Thank you anyway for offering to send me your report on the camera in question, however, as I have already mentioned to you, this affair is not very important to me. I was just passing along some information.

I will reiterate however that there is nothing wrong with a prospective buyer of a very expensive antique wanting more than anecdotal information about its origins. In the absence of solid proof, I'm afraid that even a report of 1000 pages would still be just that: anecdotal!

The statement issued by Pierre-Yve Mahé and Jean-Louis Marignier (of the Niepce House project and www.niepce.com) raised an excellent point: since other photographic pioneers who dealt with the optician Vincent Chevalier were active in the Chalon-sur-Saône area and at the same period as Niepce —such as Joseph Fortuné Petiot-Groffier and Abel Niepce de Saint Victor— why the rush to judgement that the camera was that of Niepce and not someone else? Just to give it more value? I mean, perhaps the camera was Niepce's . . . and perhaps not. It's this second option which is at the heart of the polemic. Probably, it would have been more forthright to present the object thusly: "Perhaps the camera of Niepce". Then there might have been less howling, n'est-ce pas?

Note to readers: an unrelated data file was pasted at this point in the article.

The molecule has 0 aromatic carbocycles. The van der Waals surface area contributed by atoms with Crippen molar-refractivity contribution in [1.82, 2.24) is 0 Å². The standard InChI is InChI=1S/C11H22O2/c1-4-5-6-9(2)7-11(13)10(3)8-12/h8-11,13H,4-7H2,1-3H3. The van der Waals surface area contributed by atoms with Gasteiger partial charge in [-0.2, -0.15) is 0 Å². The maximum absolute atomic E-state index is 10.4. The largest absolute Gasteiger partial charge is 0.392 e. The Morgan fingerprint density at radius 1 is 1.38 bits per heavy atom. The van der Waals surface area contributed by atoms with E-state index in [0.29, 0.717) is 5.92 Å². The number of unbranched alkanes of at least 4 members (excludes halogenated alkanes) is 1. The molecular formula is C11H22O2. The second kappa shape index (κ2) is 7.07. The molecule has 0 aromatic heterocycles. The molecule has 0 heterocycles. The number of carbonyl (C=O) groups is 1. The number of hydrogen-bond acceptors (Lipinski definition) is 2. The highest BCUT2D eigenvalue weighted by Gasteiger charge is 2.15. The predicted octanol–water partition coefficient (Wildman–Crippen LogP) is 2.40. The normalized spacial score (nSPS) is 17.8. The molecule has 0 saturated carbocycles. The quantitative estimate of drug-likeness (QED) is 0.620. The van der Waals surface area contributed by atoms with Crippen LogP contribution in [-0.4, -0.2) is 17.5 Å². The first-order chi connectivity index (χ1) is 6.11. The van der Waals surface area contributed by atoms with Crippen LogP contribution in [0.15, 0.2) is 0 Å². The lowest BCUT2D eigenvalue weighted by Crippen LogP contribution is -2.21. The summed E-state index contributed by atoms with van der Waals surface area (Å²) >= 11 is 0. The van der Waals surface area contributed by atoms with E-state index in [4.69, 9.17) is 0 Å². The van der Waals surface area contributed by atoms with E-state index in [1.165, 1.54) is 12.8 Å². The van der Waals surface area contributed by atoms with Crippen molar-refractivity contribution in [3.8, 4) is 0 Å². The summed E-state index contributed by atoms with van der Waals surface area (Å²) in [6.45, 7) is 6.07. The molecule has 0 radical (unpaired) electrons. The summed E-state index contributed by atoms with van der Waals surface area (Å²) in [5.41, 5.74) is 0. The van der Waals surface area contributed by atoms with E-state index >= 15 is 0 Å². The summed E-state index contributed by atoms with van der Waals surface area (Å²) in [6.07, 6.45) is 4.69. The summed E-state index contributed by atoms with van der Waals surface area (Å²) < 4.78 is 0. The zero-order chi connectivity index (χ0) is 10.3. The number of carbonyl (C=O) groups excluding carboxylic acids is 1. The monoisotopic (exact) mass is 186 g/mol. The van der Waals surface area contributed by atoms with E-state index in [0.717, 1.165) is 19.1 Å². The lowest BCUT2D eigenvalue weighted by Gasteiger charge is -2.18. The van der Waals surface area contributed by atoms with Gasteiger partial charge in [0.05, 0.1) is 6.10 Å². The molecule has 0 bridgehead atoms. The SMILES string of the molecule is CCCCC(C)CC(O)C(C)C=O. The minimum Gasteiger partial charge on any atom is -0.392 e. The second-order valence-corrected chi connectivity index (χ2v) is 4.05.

Sorry, nothing against you, but the question naturally comes to mind. Hope you'll still buy me that glass of wine!

Bien à toi,

Christopher

PS: It certainly is unfortunate that you couldn't find your password for APUG —and respond to the comments about the authenticity of the camera—
until after the camera was auctioned-off. In the future you can have this sent to you by the forum software. It takes just a second!

. . . . .

TheFlyingCamera
10-21-2007, 05:57 PM
I think it suffices to say that this is an item of unproven provenance. I don't know enough about antique camera values, particularly cameras of this vintage, to say if that was a fair price or not for an item of uncertain provenance, but I hope that the buyer factored that in to their bidding. I helped my parents buy a pencil sketch which was attributed to but not documented to be by John Singer Sargent. The price was more than fair, since the attribution was unproven, and stated to be as such. I think the issue here is the statements that were made regarding the marketing of this camera that were quite affirmative in their attribution of the camera to Niepce. Lacking serial numbers and/or sales receipts, the best we can hope for is a "period authentic camera LIKE one used by Niepce".